Queanbeyan Players presented HMS Pinafore at TheQ. Eric Pozza (bass) covered for four performances under Matt Greenwood (musical director).
17 October 2022
I just caught a snippet of the long set, but it was intriguing. This was a SoundOut gig located in the middle of Civic in an ex-hair salon (sounds the part!). Bright lights and colour outside through the glass; colour projections inside from a series of film projectors of 8mm variety. Authentic analogue, Interestingly complete with authentic analogue film loops. Two projectors mostly, sometimes superimposed, otherwise side-by-side. Seven musicians responding to this, in lines seated at the opposite walls. The whole was noise, repetition, squeaks and sparks, drone noises and the like. Two guitarists, trumpet, three winds of various persuasions. There was an intriguing home-built synth, too, with pitch and modulations controlled by hand movements and a chip to respond to it all; small and mounted on a rough timber stand. Unique. This is the nature of SoundOut, that experimentation and noise that makes music with closed eyes for inquisitive audiences. Sadly, not too many of them.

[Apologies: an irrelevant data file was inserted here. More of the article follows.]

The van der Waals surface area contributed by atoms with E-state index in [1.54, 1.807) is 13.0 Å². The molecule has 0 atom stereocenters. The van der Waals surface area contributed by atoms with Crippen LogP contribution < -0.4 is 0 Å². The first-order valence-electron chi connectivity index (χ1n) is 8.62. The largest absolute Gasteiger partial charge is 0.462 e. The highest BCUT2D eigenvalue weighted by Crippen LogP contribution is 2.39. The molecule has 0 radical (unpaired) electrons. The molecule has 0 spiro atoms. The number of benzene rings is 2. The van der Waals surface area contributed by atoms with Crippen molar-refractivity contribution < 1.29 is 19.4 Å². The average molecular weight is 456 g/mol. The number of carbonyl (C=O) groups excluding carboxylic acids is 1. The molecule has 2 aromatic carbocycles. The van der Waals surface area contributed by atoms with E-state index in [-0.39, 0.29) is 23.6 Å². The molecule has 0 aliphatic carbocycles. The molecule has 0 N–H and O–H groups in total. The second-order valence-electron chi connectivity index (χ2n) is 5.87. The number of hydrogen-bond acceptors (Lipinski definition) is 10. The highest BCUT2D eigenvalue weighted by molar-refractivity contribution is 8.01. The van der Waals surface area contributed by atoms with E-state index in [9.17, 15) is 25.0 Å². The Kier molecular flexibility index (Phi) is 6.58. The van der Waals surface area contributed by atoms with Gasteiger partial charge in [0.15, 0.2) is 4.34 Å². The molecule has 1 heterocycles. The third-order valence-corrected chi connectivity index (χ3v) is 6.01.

SoundOut presented Louise Canham (experimental film projection) with the Noise Floor Ensemble comprising George Kay, Jamie Lambert (guitars), Rhys Butler (alto), Richard Johnson (wind instruments), Rory Villegas (trumpet), Tom Fell (saxes) and Brian McNamarra (invented electronic instruments) at Antics Hair in Civic.
16 October 2022